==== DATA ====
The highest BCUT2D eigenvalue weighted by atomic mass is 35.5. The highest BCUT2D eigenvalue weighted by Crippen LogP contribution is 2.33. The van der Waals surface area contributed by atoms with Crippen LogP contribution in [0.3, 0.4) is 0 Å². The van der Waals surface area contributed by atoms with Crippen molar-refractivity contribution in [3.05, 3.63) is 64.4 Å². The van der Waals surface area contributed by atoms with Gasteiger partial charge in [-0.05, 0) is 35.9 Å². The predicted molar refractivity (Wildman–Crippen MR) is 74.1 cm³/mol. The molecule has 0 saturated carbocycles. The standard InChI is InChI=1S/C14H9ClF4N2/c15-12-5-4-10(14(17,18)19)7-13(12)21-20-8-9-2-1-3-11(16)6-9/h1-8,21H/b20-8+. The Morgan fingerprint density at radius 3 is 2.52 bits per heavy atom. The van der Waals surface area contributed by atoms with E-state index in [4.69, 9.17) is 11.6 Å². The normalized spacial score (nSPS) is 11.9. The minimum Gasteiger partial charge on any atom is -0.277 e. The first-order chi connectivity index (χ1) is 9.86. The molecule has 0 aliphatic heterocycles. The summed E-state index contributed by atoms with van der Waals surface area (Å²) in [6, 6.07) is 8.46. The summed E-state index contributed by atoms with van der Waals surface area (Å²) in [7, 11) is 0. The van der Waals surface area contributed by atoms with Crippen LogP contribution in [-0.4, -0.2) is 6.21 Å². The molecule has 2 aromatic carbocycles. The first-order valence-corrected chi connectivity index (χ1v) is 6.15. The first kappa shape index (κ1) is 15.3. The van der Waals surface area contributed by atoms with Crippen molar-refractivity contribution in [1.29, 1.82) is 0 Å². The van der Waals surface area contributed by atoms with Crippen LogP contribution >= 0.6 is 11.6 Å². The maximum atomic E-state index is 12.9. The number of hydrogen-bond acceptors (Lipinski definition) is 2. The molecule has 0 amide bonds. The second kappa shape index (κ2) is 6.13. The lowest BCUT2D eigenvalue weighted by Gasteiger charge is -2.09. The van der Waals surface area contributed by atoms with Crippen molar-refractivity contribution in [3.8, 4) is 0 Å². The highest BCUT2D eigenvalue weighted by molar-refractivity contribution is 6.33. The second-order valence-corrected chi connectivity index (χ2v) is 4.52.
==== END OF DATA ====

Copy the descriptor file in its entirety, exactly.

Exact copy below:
The highest BCUT2D eigenvalue weighted by atomic mass is 35.5. The highest BCUT2D eigenvalue weighted by Crippen LogP contribution is 2.33. The van der Waals surface area contributed by atoms with Crippen LogP contribution in [0.3, 0.4) is 0 Å². The van der Waals surface area contributed by atoms with Crippen molar-refractivity contribution in [3.05, 3.63) is 64.4 Å². The van der Waals surface area contributed by atoms with Gasteiger partial charge in [-0.05, 0) is 35.9 Å². The predicted molar refractivity (Wildman–Crippen MR) is 74.1 cm³/mol. The molecule has 0 saturated carbocycles. The standard InChI is InChI=1S/C14H9ClF4N2/c15-12-5-4-10(14(17,18)19)7-13(12)21-20-8-9-2-1-3-11(16)6-9/h1-8,21H/b20-8+. The Morgan fingerprint density at radius 3 is 2.52 bits per heavy atom. The van der Waals surface area contributed by atoms with E-state index in [4.69, 9.17) is 11.6 Å². The normalized spacial score (nSPS) is 11.9. The minimum Gasteiger partial charge on any atom is -0.277 e. The first-order chi connectivity index (χ1) is 9.86. The molecule has 0 aliphatic heterocycles. The summed E-state index contributed by atoms with van der Waals surface area (Å²) in [6, 6.07) is 8.46. The summed E-state index contributed by atoms with van der Waals surface area (Å²) in [7, 11) is 0. The van der Waals surface area contributed by atoms with Crippen LogP contribution in [-0.4, -0.2) is 6.21 Å². The molecule has 2 aromatic carbocycles. The first-order valence-corrected chi connectivity index (χ1v) is 6.15. The first kappa shape index (κ1) is 15.3. The van der Waals surface area contributed by atoms with Crippen molar-refractivity contribution in [1.29, 1.82) is 0 Å². The van der Waals surface area contributed by atoms with Crippen LogP contribution >= 0.6 is 11.6 Å². The maximum atomic E-state index is 12.9. The number of hydrogen-bond acceptors (Lipinski definition) is 2. The molecule has 0 amide bonds. The second kappa shape index (κ2) is 6.13. The lowest BCUT2D eigenvalue weighted by Gasteiger charge is -2.09. The van der Waals surface area contributed by atoms with Crippen molar-refractivity contribution in [3.8, 4) is 0 Å². The highest BCUT2D eigenvalue weighted by molar-refractivity contribution is 6.33. The second-order valence-corrected chi connectivity index (χ2v) is 4.52.